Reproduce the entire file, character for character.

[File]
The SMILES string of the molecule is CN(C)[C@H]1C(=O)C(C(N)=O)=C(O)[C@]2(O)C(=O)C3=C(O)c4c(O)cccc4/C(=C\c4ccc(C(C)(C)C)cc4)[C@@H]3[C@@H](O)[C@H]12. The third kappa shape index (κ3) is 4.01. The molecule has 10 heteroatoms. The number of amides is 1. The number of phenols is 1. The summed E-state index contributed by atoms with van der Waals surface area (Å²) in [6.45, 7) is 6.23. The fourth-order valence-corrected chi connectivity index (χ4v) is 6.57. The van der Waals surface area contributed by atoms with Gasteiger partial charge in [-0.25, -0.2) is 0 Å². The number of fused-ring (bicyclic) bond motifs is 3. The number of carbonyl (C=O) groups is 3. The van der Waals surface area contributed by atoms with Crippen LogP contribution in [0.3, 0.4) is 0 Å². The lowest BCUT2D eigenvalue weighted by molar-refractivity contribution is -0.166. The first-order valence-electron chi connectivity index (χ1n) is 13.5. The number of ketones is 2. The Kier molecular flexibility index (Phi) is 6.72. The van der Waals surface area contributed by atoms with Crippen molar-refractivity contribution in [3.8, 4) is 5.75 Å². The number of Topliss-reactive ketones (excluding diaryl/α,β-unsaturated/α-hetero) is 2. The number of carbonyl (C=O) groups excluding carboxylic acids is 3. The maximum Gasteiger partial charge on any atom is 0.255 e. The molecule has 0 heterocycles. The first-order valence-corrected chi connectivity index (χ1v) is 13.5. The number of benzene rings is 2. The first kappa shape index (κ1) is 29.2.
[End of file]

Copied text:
The SMILES string of the molecule is CN(C)[C@H]1C(=O)C(C(N)=O)=C(O)[C@]2(O)C(=O)C3=C(O)c4c(O)cccc4/C(=C\c4ccc(C(C)(C)C)cc4)[C@@H]3[C@@H](O)[C@H]12. The third kappa shape index (κ3) is 4.01. The molecule has 10 heteroatoms. The number of amides is 1. The number of phenols is 1. The summed E-state index contributed by atoms with van der Waals surface area (Å²) in [6.45, 7) is 6.23. The fourth-order valence-corrected chi connectivity index (χ4v) is 6.57. The van der Waals surface area contributed by atoms with Gasteiger partial charge in [-0.25, -0.2) is 0 Å². The number of fused-ring (bicyclic) bond motifs is 3. The number of carbonyl (C=O) groups is 3. The van der Waals surface area contributed by atoms with Crippen LogP contribution in [0.3, 0.4) is 0 Å². The lowest BCUT2D eigenvalue weighted by molar-refractivity contribution is -0.166. The first-order valence-electron chi connectivity index (χ1n) is 13.5. The number of ketones is 2. The Kier molecular flexibility index (Phi) is 6.72. The van der Waals surface area contributed by atoms with Crippen molar-refractivity contribution in [3.8, 4) is 5.75 Å². The number of Topliss-reactive ketones (excluding diaryl/α,β-unsaturated/α-hetero) is 2. The number of carbonyl (C=O) groups excluding carboxylic acids is 3. The maximum Gasteiger partial charge on any atom is 0.255 e. The molecule has 0 heterocycles. The first-order valence-corrected chi connectivity index (χ1v) is 13.5. The number of benzene rings is 2. The first kappa shape index (κ1) is 29.2.